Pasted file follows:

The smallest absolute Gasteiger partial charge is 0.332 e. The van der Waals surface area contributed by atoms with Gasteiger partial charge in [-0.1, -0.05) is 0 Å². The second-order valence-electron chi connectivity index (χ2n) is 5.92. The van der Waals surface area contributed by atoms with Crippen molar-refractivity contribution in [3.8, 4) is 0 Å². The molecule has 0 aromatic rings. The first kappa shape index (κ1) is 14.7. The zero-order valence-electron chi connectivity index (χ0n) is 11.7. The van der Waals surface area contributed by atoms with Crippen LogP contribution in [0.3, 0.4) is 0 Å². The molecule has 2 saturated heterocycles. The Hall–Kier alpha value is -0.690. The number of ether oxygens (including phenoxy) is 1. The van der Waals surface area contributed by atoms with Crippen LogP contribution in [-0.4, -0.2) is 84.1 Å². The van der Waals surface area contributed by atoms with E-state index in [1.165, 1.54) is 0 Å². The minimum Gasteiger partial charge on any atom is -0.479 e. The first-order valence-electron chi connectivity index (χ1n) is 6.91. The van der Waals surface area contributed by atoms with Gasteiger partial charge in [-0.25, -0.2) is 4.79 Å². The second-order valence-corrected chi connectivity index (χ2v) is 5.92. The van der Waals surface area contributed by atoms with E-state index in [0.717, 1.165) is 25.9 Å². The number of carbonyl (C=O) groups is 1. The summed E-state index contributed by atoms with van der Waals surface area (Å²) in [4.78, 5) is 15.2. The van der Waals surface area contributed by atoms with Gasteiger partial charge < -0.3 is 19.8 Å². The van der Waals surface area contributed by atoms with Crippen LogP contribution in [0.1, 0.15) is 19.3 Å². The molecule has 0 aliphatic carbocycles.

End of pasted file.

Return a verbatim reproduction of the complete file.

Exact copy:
The smallest absolute Gasteiger partial charge is 0.332 e. The van der Waals surface area contributed by atoms with Gasteiger partial charge in [-0.1, -0.05) is 0 Å². The second-order valence-electron chi connectivity index (χ2n) is 5.92. The van der Waals surface area contributed by atoms with Crippen molar-refractivity contribution in [3.8, 4) is 0 Å². The molecule has 0 aromatic rings. The first kappa shape index (κ1) is 14.7. The zero-order valence-electron chi connectivity index (χ0n) is 11.7. The van der Waals surface area contributed by atoms with Crippen LogP contribution in [0.3, 0.4) is 0 Å². The molecule has 2 saturated heterocycles. The Hall–Kier alpha value is -0.690. The number of ether oxygens (including phenoxy) is 1. The van der Waals surface area contributed by atoms with Crippen LogP contribution in [-0.4, -0.2) is 84.1 Å². The van der Waals surface area contributed by atoms with E-state index in [1.165, 1.54) is 0 Å². The minimum Gasteiger partial charge on any atom is -0.479 e. The first-order valence-electron chi connectivity index (χ1n) is 6.91. The van der Waals surface area contributed by atoms with Gasteiger partial charge in [-0.25, -0.2) is 4.79 Å². The second-order valence-corrected chi connectivity index (χ2v) is 5.92. The van der Waals surface area contributed by atoms with E-state index in [0.717, 1.165) is 25.9 Å². The number of carbonyl (C=O) groups is 1. The summed E-state index contributed by atoms with van der Waals surface area (Å²) in [4.78, 5) is 15.2. The van der Waals surface area contributed by atoms with Gasteiger partial charge < -0.3 is 19.8 Å². The van der Waals surface area contributed by atoms with Crippen LogP contribution in [0.1, 0.15) is 19.3 Å². The molecule has 0 aliphatic carbocycles.